I haven’t said much since this year’s start-up of the LHC, but there have been some interesting developments, so I’ll add one last update. If you haven’t been following the LHC status, it has been exponentially increasing in collision rate while maintaining a fixed collision energy (about 3 pb-1 of 7 TeV collisions have been collected by the LHC experiments, which is a few thousand times less than the Tevatron’s 9 fb-1 of 1.96 TeV collisions, collected since 2001). My “particle body counts” are now completely obsolete: nearly all known particles have been re-discovered in the LHC experiments. And today, the first unexpected effect has been presented by an LHC experiment: “Long-range, near-side angular correlations,” which is presented in detail on the CMS public page. Below the cut here, I’ll explain what this means.
Posts Tagged ‘CMS’
At least it looks like it from this CMS event display:
See the CMS e-commentary for hourly updates and more information. (That’s how I know which results are public. )
The yellow boxes are silicon strips that detected the passage of particles (most likely pions in this case) and the green lines radiating from the center are tracks reconstructed from those hits. They’re not constrained to meet at the center: that’s an indication that these particles actually originated where the beams collide. Beyond that, the red and blue bars show how much energy was collected in the electromagnetic calorimeter (electrons, photons, and hadrons) and the hadronic calorimeter (hadrons only), respectively. No activity can be seen in the muon detector (red boxes).
This is all consistent with what one should expect from the collision of two protons— a strong (QCD) interaction between the quarks and gluons producing a handful of strongly-interacting hadrons, rather than photons, electrons, muons, or taus, which are insensitive to the strong force. An electroweak interaction between the quarks and gluons, producing possible Higgs bosons or any of a number of other exciting possibilities * * * * * * * *…, are more rare, and will require collecting and sifting through huge numbers of collisions.
The CERN twitter site says that all four experiments saw collision-like events. It’s finally happening!
Protons have not only entered the LHC, but they have travelled through one of the experiments, ALICE, to a point part-way between ALICE and CMS. On the first try, the protons threaded through all the dipole magnets and appeared on target at the IP3 beam-dump.
Here’s the spot of protons, as seen by the beam-TV at IP3:
Full details are available on the LHC Injection Test webpage.
Meanwhile, CMS has entered more or less full-time data-taking mode. Until recently, we had been mostly installing detectors and taking cosmic ray data intermittantly, but now we are primarily taking data and closing up the detector. This week, we started our fourth major cosmic ray run without a magnetic field, in which charged cosmic ray muons appear as straight tracks through the detector, and soon we will turn on the magnetic field so that the tracks are curved with a radius inversely proportional to their momenta. In addition to bending muon tracks, it will tug our five-story iron endcaps so strongly that they will bend a few centimeters in the middle, with a force about 5 times their weight. Therefore, all components must be completely closed and bolted into position, closing off access to the inner detectors. Half of the detector is already closed.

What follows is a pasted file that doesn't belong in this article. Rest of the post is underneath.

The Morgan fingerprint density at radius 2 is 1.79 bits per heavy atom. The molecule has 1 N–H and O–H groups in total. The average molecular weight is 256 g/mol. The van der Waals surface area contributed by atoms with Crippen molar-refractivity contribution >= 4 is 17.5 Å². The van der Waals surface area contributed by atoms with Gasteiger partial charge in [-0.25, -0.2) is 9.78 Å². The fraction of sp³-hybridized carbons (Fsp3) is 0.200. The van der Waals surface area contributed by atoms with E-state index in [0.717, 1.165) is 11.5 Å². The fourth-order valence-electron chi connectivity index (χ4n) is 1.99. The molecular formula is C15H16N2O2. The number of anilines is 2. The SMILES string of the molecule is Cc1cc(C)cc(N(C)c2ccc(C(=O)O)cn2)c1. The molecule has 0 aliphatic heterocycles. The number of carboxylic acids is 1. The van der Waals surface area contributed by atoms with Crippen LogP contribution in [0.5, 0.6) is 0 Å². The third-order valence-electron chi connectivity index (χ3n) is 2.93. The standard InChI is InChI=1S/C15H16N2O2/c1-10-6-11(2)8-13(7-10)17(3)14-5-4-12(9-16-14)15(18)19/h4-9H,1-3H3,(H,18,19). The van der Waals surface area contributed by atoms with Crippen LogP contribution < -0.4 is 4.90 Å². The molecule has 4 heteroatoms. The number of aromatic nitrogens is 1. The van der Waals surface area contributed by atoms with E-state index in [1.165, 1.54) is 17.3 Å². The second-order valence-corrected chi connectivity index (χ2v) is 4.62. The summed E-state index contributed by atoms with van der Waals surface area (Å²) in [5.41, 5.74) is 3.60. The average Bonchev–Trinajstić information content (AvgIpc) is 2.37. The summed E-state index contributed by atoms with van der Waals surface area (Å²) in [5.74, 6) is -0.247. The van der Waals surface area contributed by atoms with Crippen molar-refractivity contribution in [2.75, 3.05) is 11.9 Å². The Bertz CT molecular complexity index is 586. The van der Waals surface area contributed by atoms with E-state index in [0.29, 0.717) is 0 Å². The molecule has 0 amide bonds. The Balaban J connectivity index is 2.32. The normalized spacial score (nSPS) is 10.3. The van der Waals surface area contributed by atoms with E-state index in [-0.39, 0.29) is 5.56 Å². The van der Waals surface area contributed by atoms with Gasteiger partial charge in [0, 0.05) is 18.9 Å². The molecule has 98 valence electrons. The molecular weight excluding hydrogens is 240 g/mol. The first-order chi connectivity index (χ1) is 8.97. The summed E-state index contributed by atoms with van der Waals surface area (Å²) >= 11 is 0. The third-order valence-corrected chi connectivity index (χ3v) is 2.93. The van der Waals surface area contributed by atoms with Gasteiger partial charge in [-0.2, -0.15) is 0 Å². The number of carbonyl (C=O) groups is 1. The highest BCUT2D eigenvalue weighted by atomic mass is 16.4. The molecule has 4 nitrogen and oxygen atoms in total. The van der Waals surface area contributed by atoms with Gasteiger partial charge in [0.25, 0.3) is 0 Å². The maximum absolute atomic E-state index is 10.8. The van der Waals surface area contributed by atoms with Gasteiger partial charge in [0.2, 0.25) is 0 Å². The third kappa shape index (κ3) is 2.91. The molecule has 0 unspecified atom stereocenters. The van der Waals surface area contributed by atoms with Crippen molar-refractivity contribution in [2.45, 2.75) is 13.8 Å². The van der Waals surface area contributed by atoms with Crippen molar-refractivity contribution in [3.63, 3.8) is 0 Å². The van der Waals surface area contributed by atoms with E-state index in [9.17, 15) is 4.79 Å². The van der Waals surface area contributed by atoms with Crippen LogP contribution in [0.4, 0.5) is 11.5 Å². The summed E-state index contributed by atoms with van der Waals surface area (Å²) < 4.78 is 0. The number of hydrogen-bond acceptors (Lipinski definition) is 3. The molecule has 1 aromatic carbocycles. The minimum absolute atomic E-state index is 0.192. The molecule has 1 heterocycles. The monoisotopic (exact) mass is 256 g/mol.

This is it! It’s finally happening! More updates later.
Things are happening pretty quickly, after all! Six hours ago, protons were injected into the main LHC ring and they travelled several meters before (presumably) crashing into a deliberate beam dump. I had heard about an upcoming test in which the beam would be injected into one sector only (Sector 1-2, near ATLAS— the ring is divided into eight sectors). This must be the beginning of that test.
Just after I finished saying that there aren’t any clear “start” dates, CERN defined one. In this press release, the Conseil announced that on September 10, a 450 GeV beam will circulate the LHC storage ring. Note that “beam” is singular: colliding beams are not expected until 1 or 2 months later (that part was not in the press release).
I’d like to try something unusually blog-like on The Everything Seminar. As some of you know, the Large Hadron Collider (LHC) will come online sometime this fall to answer basic questions in particle physics, and some of these questions have been waiting for 20, 30, or even 40 years (the Higgs mechanism was proposed in 1964). My day-job is to commission the Compact Muon Solenoid (CMS) experiment, one of the two general-purpose particle detectors on the ring (the other is ATLAS), “general-purpose” meaning that it is designed for surprises, a discovery machine. Since it seems that I won’t be interrupting any math conversations, I’d like to give short updates on what’s going on and when things will be working, and maybe correct some newspapers. I’ll be spending some of the first data runs in the CMS Centre at CERN, and can relay a little bit of what it’s like in the first days of a new particle physics experiment.